Hunter, Samuel (DNB00)

HUNTER, SAMUEL (1769–1839), editor of the 'Glasgow Herald,' born in 1769, was son of John Hunter (1716–1781), parish minister of Stoneykirk, Wigtownshire. Receiving his elementary education in his native place, he qualified as a surgeon at Glasgow University, and for a time, about the end of the century, practised his profession in Ireland. Somewhat later he acted as captain in the north lowland fencibles, and settled in Glasgow, where his geniality and strong common sense speedily made him popular. On 10 Jan. 1803 he was announced as part proprietor and conductor of the 'Glasgow Herald and Advertiser,' to which he largely devoted himself for the following thirty-four years. Soon afterwards, owing to the prevalent dread of a French invasion, he figured first as major in a corps of gentlemen sharpshooters, and secondly as colonel commandant of the fourth regiment of highland local militia. Entering the Glasgow town council, Hunter rose to be a magistrate, and was very successful and popular on the bench. In 1820 fresh military activity brought him forward as commander of a choice corps of gentlemen sharpshooters. From this time till 1837, when he retired from the 'Herald'—then a sheet of four pages, appearing bi-weekly—he was one of the most prominent of Glasgow citizens. After retiring he settled at Rothesay, and he died on 9 June 1839 when visiting his nephew, Archibald Blair Campbell, D.D., parish minister of Kilwinning, Ayrshire. He was buried in Kilwinning churchyard.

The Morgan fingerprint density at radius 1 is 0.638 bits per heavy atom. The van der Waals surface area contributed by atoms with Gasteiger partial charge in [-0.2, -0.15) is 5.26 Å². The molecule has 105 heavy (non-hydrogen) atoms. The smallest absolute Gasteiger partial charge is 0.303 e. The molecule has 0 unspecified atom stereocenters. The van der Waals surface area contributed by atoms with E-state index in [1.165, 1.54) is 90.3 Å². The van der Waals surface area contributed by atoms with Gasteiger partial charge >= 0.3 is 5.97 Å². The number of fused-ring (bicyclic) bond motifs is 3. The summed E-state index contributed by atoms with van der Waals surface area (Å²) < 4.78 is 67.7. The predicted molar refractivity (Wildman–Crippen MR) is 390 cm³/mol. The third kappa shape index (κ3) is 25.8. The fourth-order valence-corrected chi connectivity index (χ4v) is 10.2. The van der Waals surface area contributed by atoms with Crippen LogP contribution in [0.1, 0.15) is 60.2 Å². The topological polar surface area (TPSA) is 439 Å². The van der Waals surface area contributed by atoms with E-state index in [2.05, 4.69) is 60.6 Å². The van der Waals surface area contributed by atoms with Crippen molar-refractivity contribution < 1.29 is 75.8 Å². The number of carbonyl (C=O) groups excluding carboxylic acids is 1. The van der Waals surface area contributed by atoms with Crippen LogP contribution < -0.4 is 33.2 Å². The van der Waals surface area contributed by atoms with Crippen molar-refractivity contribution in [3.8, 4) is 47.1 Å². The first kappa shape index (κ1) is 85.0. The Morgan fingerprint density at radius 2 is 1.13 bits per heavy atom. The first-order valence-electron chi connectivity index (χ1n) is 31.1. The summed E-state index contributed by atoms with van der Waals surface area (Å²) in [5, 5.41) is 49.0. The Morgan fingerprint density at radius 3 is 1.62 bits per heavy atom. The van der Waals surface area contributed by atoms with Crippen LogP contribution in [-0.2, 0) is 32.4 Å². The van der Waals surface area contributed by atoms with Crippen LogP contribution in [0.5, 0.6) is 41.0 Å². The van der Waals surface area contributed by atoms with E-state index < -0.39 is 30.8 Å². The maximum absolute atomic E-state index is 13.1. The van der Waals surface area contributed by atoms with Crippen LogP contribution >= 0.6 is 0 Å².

[Glasgow Herald, 14 June 1839; Irving's Eminent Scotsmen.]

T. B.